Former Soviet Politburo member Boris Yeltsin has charged that some Communist Party leaders are afraid to go out and meet the workers as he did while he was Moscow's Party chief.

In an interview with a Latvian newspaper, Yeltsin also denied that he had been cruel to his Moscow party subordinates. He said he had sought political rehabilitation because "I do not feel guilty."Yeltsin, ousted from the Moscow post last November and dropped from the Politburo in February, defended his style as a man who had put in 16-hour days to try to correct injustices in Soviet society.

The report in the Latvian youth newspaper Sovetskaya Molodezh was the first interview with Yeltsin to appear in a Soviet publication since April, when one was published in the German-language edition of the weekly Moscow News.

Yeltsin took the podium at the Communist Party conference seven weeks ago to offer the Soviet Union a program of reform more rapid than that of Kremlin leader Mikhail Gorbachev.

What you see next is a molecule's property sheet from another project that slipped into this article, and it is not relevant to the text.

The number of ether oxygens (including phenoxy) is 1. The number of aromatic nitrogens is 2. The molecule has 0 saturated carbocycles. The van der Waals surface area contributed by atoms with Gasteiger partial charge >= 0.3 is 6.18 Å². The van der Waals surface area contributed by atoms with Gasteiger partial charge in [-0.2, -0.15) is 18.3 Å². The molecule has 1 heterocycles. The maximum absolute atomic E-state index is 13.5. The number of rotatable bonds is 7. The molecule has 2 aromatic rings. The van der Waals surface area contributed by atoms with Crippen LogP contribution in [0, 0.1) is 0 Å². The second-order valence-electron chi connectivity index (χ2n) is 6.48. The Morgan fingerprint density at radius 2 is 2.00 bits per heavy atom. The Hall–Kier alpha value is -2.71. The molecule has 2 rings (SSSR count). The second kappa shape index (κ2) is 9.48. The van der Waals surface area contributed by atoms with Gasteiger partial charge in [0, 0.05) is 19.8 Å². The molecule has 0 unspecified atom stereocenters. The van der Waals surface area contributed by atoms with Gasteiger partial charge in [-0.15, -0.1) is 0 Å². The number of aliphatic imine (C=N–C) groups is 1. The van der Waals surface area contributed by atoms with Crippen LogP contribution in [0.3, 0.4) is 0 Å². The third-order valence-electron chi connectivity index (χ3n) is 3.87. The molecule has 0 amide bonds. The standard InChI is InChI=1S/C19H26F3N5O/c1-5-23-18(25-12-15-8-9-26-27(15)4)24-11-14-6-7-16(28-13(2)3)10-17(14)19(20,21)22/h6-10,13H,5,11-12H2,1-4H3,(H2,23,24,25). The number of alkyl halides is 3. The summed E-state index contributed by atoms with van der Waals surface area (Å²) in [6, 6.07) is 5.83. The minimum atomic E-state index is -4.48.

The burly Siberian was thrown out of his Moscow party post last year after he challenged the pace of reform at a meeting of the Communist Party policy-making Central Committee.

He also criticized top officials - something he did again in the interview with Sovetskaya Molodezh.

"Of course Gorbachev is actively meeting with people. But unfortunately not all highly-placed leaders are following his example. I know Party leaders who are simply afraid to be among the people," he said.

During his two years as Moscow Party chief, Yeltsin visited 200 factories to get to know the workers and their problems, he said.

He denied allegations that he had driven a lower official to suicide but said he had worked from 8 a.m. to midnight and expected his underlings to do the same.

"Many began to complain and accuse me of cruelty," he said.

Yeltsin, who appealed for his political rehabilitation during the national Communist Party conference in Moscow, said he had done it because he wanted his good name back.

"I do not feel guilty either before the Party or my people," he said. "That's why I posed the question about my political rehabilitation. Rehabilitation means restoration of former reputation."

After his removal as Moscow party chief, Yelstin remained a member of the Central Committee and was made first deputy minister of construction.

Critics have denounced him as a political adventurer and Gorbachev has said he fell victim to his ambition.